In recognition of symbols’ potential to influence parties, jurors, witnesses and citizens, some courts have decided to remove images that convey a message of injustice. In December 2020, our state Supreme Court removed the portrait of enslaver and defender of slavery12 Thomas Ruffin from its place of honor over the bench. At that time, former Chief Justice Cheri L. Beasley said that “[i]t is important that our courtroom spaces convey the highest ideals of justice and that people who come before our Court feel comfortable knowing that they will be treated fairly.”13


In 2015, Judge Martin F. Clark Jr. of the Circuit Court of Patrick County, Virginia, ordered a portrait of Confederate General J.E.B. Stuart removed from his courtroom.14 Judge Clark found that “Confederate symbols are, simply put, offensive to African-Americans, and this reaction is based on fact and clear straightforward history. Bigotry saturates the Confederacy’s founding principles, its racial aspirations and its public pronouncements.” Judge Clark went on to state, “The courtroom should be a place every litigant and spectator finds fair and utterly neutral. In my estimation, the portrait of a uniformed Confederate general — and a slave owner himself — does not comport with that essential standard.” Judge Clark subsequently received the Virginia State Bar Professionalism Award, in part because of his actions in removing the painting of the Confederate icon from his courtroom.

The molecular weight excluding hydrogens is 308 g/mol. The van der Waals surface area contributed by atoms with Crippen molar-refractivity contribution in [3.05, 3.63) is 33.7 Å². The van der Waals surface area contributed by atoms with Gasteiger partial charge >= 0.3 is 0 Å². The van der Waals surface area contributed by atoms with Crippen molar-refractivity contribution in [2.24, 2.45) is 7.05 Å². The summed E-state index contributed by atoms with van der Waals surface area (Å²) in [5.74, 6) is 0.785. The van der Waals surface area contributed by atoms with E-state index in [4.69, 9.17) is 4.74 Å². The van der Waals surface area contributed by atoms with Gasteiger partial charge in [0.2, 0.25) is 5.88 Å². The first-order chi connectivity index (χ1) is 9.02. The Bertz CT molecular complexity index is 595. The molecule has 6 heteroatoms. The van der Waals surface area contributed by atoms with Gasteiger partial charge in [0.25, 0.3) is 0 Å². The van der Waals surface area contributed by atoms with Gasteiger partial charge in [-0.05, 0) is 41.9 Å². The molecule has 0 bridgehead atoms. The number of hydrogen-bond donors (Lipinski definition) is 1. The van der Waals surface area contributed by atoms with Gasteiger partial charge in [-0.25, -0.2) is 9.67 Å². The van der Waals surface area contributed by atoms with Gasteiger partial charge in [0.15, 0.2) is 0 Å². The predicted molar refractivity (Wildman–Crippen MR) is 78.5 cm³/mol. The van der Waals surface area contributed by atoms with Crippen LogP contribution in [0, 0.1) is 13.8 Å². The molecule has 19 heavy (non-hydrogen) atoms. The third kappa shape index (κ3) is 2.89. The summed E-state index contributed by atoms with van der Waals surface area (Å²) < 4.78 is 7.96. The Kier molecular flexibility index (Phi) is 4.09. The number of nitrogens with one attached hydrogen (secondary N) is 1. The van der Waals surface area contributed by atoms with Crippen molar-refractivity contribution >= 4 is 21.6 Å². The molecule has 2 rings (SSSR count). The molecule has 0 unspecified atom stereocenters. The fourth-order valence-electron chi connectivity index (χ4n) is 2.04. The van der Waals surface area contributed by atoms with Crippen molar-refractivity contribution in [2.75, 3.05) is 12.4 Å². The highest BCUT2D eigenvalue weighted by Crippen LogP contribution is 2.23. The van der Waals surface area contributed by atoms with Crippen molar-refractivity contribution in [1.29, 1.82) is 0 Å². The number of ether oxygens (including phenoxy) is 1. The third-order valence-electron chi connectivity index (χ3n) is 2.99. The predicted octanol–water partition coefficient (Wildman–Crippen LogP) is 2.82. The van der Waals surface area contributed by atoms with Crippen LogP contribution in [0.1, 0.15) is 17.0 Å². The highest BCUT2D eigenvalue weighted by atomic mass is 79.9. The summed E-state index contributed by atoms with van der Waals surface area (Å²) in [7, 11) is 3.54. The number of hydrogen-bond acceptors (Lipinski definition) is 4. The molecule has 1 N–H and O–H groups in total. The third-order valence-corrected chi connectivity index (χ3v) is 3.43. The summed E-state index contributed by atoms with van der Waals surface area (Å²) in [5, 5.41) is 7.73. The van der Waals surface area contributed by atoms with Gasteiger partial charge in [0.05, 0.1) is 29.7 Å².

The Raleigh News & Observer reports that, across North Carolina, “at least 23 [monuments to the Confederacy] have been removed [since 2015] — some out of a stated desire to break with racist history and some out of fear they would be vandalized.”15 This has occurred despite the passage of a 2015 law to protect and render permanent all of the state’s remaining monuments to the Confederacy.16


Attorneys who practice in courthouses with Confederate monuments or other symbols of white supremacy should educate themselves on the history of the monument in their community by consulting resources like those compiled by the N.C. Campaign to Remove Confederate Monuments, a project of the N.C. Commission on Racial and Ethnic Disparities in the Criminal Justice System (NC-CRED).17 In many places around the state, much can also be learned from local groups and organizers mobilizing for the monuments’ removal. Attorneys should seek affidavits from local residents about the harms caused by the monument, highlighting the effect of the monument on people of all races.